Should reporters seek permission to reprint online comments? | 802 Online

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Monday, April 24, 2006

Should reporters seek permission to reprint online comments?

Posted By on Mon, Apr 24, 2006 at 4:43 PM

Just emerged from my deadline haze and saw this thought-provoking column from Ted Vaden, a writer at the Raleigh News & Observer. He dissects a variation of a privacy issue that I think about often — whether or not newspaper reporters should seek permission to reprint information people have posted in public forums online.

The topic came up after the RNO ran a story about a neighborhood organizing to oppose a nightclub.

Residents of a Raleigh neighborhood...were surprised to find themselves quoted in The News & Observerabout a local controversy. They had posted comments on a Yahoo groupsite for residents of the Fox Run neighborhood about a nearby nightclubthat neighbors complained was a public nuisance. The N&O quotedthree messages posted on the site with the authors' names attached. Onesaid, "we all need to push hard as we can, any way that we can to getthis place closed down for good."

Vaden essentially argues that this reporter should have called these residents and asked for their permission before putting their comments in the paper. But some of his colleagues disagree with him.

Dan Holly is editor of The North Raleigh News, which is the N&Osection in which the story appeared. He said he understood why thequoted residents might feel aggrieved at seeing their names in thepaper, but he thought their community site was fair game: "The messageboard was an accurate and honest way for us to get a sampling ofneighborhood opinion."

Holly also said, "When you have a groupthat is setting out to do something as bold as shutting down alegitimate business, it seems like getting your name in the paper issomething that is bound to happen."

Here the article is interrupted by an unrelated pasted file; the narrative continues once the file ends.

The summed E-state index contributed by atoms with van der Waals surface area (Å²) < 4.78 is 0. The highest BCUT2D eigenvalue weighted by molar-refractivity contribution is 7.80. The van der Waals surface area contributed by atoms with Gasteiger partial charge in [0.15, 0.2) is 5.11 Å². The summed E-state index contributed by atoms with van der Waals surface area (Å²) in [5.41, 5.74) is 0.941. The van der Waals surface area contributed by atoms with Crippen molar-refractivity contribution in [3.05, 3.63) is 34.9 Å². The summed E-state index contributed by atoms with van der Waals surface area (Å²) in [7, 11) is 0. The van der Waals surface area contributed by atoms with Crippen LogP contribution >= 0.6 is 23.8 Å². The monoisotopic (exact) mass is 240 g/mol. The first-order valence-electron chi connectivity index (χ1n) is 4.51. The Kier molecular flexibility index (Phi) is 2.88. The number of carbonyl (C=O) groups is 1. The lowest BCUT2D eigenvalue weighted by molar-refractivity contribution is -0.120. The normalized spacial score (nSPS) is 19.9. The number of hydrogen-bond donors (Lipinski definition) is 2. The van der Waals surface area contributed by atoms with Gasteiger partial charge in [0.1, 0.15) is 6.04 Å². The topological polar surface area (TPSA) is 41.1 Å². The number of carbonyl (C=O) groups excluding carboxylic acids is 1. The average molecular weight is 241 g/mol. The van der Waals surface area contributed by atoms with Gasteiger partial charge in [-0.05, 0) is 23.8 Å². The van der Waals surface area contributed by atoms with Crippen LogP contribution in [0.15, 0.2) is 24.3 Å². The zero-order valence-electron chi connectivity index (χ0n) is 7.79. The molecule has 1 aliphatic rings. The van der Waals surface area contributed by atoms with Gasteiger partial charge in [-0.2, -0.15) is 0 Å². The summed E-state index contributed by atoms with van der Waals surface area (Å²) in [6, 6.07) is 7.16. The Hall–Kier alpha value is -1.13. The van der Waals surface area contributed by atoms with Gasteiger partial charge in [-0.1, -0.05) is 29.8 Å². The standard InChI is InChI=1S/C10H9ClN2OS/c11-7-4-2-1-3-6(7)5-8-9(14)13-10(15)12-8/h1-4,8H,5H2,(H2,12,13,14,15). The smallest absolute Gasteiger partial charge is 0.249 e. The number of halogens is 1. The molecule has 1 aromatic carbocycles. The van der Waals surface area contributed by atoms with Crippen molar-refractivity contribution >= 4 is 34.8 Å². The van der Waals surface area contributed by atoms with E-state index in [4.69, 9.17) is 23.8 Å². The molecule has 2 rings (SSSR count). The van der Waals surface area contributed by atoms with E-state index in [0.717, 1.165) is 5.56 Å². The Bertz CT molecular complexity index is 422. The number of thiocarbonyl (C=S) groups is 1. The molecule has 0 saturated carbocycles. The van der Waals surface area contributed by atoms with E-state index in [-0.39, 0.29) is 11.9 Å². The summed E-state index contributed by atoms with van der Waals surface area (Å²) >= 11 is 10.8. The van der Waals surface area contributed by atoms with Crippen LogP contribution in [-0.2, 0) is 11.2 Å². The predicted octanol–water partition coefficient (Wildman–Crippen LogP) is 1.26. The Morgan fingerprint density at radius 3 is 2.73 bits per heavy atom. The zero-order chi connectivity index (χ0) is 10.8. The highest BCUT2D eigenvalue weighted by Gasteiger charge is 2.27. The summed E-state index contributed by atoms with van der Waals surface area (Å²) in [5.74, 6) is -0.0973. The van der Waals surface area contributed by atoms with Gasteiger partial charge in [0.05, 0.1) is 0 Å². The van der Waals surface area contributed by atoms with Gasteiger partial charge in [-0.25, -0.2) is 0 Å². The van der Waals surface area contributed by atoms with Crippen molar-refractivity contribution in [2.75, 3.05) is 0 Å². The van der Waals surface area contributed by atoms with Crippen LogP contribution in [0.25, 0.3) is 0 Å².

Vaden writes:

I have a feeling that theresidents had no such expectation -- obviously, or they wouldn't havecalled to complain. I think we should have called the residents, for acouple of reasons.

First, a newspaper's first obligation isverification, and we couldn't have known for sure that the authors ofthe messages were who we said they were without checking with them.

Butbeyond that, newspapers don't normally quote people, especially thosenot savvy about media, without their knowledge. A good rule of thumb isif we can expect that, in most cases, people would be surprised to seetheir statements in the paper, we should check with them first.Sometimes that means we'll miss a juicy quote or even a story, but thenewspaper's reputation for fairness is more important.

I'm not sure how I feel about that.

I'm definitely in favor of contacting people to verify their identites, but I'm not sure it's being fair to let sources decide what I can and can't report about what's online. If it's available for anyone with an internet connection to see (those Yahoo groups only require users to sign up for a free Yahoo account), if you can link to it from a blog, if you can direct someone to find it, it's not private. Once the information is out there in a public online space, the person who posted the information is no longer the gatekeeper. Asking for permission to report a comment like that is like telling that person that yes, they can control who sees their comments, when in fact they can't.

I probably wouldn't have asked for permission to reprint those comments. I would probably have contacted the source and let them know that I was planning to use them. If they didn't want me to use them, they could delete them, thereby removing them from the public sphere.

I guess that's kind of a hard-line approach, but that's my gut reaction. It irks me when people post things online then want me to pretend like no one can see them. I feel like I'm validating their mistaken notions of online privacy. And it makes me feel like I'm conspiring with them somehow. That makes me feel dishonest, especially when the person in question is clearly seeking attention or organizing for a cause.

It's like they want to have their cake and eat it, too — they want to use the Internet for their purposes, but they don't want people who disagree with them to know about it. That doesn't seem right to me.

This is something I deal with more and more lately, so I'm curious to hear what people think. And keep in mind that my opinions are still evolving.


Comments are closed.

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About The Author

Cathy Resmer

Cathy Resmer

Deputy publisher Cathy Resmer is an organizer of the Vermont Tech Jam. She also oversees Seven Days' parenting publication, Kids VT, and created the Good Citizen Challenge, a youth civics initiative. Resmer began her career at Seven Days as a freelance writer in 2001. Hired as a staff writer in 2005, she became the publication's first online editor in 2007.

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